Campaigners battle to save old rail structures

AlnwickBridge (©The HRE Group), one of two bridges earmarked for infilling on the proposed route of the Alnwick Greenway

According to campaigners, hundreds of railway structures are being got rid of when they could be used for cycle paths or country walks.

Highways England has responsibility for managing the Department for Transport’s Historical Railways Estate (HRE) – a collection of around 3,200 bridges, tunnels and viaducts, some of which carry or span routes earmarked for walking and cycling, or for reopened railways and extensions to heritage lines.

It has a £10m annual budget to inspect and, where necessary repair, old structures. However, in a strategic report from 2016, Highways England set out its preference to “significantly reduce the level of liability and risk to the HE and DfT” through a move to demolition and infilling. The number of structures within the Historical Railways Estate would be reduced by 10-15% (320-480 structures), it said. To fund this work, the HRE budget is being quadrupled to a typical annual figure of £41m.

But according to The HRE Group – an alliance of engineers, cycling campaigners and greenway developers – no assessment is being made as to the strategic value of the affected structures for future transport provision. It says that Highways England is avoiding scrutiny of the normal planning processes by using permitted development powers.

Highways England has been undertaking occasional bridge infilling projects since it took over responsibility for the HRE in 2013. At Chilcompton in Somerset, for example, it blocked a potential extension to a line operated by the Somerset & Dorset Railway Heritage Trust, despite Mendip District Council having a policy that protects the former trackbed.

John Baxter, a member of the Trust’s board, said: “We only heard about the plans second-hand and not long before permission was given to carry out the works. We regarded this as a serious oversight and we would have submitted an objection if we had received earlier notification.  It has always been our intention to rebuild as much of the line towards Shepton Mallet as possible.

“Our bridge inspector, who has over 30 years’ experience with such bridges in the heritage sector, reported that the structure had a few minor defects – the sort you would expect of a bridge that was 140 years old – but there was absolutely no safety justification for what Highways England was proposing.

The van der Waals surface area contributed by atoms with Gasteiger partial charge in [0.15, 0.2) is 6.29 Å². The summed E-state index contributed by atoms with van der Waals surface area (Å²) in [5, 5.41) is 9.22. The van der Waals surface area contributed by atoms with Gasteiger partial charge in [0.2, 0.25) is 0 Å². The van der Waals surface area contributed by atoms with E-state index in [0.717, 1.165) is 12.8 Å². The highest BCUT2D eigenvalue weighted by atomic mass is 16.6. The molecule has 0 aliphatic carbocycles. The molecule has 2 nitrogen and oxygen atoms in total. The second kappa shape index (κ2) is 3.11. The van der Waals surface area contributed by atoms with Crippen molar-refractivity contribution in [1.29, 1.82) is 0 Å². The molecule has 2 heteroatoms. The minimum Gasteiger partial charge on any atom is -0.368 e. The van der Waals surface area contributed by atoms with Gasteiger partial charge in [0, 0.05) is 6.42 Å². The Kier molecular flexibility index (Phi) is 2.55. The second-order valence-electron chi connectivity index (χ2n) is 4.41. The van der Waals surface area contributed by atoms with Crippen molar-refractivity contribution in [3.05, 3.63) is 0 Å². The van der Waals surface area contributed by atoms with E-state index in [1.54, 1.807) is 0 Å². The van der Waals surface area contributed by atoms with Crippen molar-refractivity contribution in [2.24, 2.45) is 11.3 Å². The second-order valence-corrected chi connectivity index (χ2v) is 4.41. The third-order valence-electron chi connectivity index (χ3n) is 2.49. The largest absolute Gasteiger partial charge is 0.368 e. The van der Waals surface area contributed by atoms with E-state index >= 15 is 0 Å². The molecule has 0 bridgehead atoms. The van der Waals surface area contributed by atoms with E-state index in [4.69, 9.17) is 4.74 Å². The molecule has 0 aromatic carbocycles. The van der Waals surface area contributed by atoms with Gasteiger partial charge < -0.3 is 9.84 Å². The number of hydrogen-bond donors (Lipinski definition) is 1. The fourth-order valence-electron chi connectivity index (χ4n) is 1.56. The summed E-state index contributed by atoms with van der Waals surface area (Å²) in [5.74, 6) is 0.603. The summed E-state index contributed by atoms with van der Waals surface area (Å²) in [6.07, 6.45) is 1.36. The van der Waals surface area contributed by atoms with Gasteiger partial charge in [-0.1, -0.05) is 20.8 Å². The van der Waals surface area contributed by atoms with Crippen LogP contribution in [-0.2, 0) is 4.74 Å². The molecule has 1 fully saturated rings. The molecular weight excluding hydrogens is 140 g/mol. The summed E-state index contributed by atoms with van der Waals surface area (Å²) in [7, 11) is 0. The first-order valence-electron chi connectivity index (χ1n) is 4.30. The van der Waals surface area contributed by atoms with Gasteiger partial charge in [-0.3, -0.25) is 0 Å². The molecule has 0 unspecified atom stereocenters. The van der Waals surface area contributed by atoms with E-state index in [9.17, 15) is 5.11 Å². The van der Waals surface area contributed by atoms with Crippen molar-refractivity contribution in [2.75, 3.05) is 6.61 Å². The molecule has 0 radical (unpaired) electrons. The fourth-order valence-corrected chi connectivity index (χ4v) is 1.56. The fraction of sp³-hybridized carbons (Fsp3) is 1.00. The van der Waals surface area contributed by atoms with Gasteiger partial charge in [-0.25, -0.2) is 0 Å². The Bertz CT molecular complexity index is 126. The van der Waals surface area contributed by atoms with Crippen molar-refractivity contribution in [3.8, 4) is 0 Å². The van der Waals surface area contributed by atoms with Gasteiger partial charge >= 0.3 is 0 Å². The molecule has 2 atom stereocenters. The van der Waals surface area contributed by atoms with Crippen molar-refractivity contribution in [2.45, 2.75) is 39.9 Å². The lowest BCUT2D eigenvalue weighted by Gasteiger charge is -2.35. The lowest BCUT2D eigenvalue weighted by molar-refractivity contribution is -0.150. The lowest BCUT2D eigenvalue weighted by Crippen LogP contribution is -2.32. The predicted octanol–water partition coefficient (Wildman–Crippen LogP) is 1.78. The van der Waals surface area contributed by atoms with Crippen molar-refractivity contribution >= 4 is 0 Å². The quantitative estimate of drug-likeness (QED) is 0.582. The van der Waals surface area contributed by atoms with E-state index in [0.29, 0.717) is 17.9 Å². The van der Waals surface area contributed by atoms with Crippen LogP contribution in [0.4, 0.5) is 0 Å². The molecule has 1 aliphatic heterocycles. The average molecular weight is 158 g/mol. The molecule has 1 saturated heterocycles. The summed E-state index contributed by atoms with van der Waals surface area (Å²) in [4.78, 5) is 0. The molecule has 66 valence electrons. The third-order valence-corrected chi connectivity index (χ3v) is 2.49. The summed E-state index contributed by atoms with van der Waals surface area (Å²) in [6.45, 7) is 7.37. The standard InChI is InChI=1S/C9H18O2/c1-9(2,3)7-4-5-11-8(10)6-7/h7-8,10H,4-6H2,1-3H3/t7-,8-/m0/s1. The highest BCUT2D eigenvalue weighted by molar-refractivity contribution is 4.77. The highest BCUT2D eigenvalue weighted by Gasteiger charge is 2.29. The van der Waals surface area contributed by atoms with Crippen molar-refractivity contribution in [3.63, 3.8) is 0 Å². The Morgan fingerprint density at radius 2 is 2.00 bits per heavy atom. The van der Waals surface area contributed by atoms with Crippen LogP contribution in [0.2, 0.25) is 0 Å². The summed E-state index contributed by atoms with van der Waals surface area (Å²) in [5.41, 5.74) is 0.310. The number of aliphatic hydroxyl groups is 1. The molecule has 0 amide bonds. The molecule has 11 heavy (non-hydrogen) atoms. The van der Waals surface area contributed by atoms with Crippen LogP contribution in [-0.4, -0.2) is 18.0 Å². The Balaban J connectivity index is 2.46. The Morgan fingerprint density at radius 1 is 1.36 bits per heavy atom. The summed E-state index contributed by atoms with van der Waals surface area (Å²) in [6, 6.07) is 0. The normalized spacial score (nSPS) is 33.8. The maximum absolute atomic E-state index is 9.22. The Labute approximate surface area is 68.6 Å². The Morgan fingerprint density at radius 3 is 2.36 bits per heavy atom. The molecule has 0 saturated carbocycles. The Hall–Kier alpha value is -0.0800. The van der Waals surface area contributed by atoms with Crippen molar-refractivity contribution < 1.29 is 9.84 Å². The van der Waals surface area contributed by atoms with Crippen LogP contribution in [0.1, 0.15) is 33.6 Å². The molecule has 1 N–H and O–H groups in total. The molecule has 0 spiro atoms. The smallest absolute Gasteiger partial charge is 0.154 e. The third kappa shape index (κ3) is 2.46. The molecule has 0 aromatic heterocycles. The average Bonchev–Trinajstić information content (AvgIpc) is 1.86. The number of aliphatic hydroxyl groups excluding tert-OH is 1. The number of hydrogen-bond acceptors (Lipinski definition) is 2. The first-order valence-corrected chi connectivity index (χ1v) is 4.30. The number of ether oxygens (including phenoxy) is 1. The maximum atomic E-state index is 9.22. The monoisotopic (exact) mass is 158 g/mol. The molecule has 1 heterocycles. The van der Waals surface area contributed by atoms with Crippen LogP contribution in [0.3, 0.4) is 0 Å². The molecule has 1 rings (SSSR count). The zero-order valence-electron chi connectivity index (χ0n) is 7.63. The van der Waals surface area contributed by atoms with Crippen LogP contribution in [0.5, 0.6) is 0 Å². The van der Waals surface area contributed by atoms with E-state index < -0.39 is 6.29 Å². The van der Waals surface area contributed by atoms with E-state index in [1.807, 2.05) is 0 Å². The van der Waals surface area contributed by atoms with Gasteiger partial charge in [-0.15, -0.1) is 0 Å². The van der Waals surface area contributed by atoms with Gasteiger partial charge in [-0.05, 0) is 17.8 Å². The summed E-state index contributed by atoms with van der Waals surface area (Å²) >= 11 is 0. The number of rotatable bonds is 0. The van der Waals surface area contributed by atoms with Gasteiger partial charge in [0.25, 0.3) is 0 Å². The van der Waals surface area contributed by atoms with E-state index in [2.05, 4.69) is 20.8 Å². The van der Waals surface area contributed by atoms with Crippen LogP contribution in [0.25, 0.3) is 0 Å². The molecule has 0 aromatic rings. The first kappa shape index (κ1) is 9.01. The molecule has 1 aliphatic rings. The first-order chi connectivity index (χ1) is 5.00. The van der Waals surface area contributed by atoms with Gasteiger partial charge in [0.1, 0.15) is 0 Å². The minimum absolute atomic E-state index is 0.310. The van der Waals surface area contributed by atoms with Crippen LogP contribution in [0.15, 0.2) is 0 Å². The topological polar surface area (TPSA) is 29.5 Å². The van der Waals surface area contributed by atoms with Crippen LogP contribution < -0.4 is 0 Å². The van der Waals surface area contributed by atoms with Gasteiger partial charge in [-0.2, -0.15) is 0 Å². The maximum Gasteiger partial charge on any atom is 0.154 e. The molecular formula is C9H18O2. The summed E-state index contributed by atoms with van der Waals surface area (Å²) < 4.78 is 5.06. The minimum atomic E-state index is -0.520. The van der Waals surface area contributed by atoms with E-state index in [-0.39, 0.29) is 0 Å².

“Their internal brief appears to be one where the consultative process is simply not wide enough to encompass all the people that matter and to get rid of every liability they can without any thought whatsoever of the consequences to rail, rambling or cycling organisations that could take over the structures.

“With this huge increase in budget, it seems they’re now intent on finishing off what Dr Beeching started.”

Highways England insists, however, that its actions are based on public safety rather than short-term economics.

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A Highways England spokesperson said: “To maintain the safety of communities living near to Historic Railway Estate structures, and the drivers who use the roads that cross them, we are planning to infill 115 bridges and remove 15 structures over the next five years.

“Most of the bridges earmarked for infilling are over 100 years old and were never designed to carry the weight of modern traffic.

“Local highway authorities have responsibility for applying weight restrictions, closing the roads, or restricting traffic. Around 200 of the public road bridges managed by HE/HRE have failed their most recent structural assessment (BD21) but haven’t had any restrictions implemented. Therefore, our planned infilling is the safest and most appropriate option and will maintain access across the structure.

LittleSmeatonBridge (©TheHREGroup), one of the bridges threatened with infilling in North Yorkshire
LittleSmeatonBridge (©TheHREGroup), one of the bridges threatened with infilling in North Yorkshire

“Ten of the 15 removals are abutments which had their bridge span removed several decades ago and no longer serve a purpose.

“We’ve contacted all local authorities affected to advise them of our plans and to see if they have any use for the structures. In addition, we have arranged for seven structures to be transferred to local authorities which aspire to use them for cycle routes.”

The full programme of demolition and infilling schemes looks set to create a host of local controversies, with arguments about the actually risks presented and the value of potential amenity being lost.

The HRE Group has written to transport minister Chris Heaton-Harris expressing its concerns about Highways England’s new approach to managing the Historical Railways Estate.

It has asked for assurances that “no HRE structures will be demolished or infilled without assessments first being undertaken of each scheme’s impact on proposed or potential reuses of the relevant disused railway alignment” It asks that Highways England engage with normal planning processes to ensure that all proposals are subject to effective and appropriate scrutiny rather than bypass local democracy with permitted development rights.

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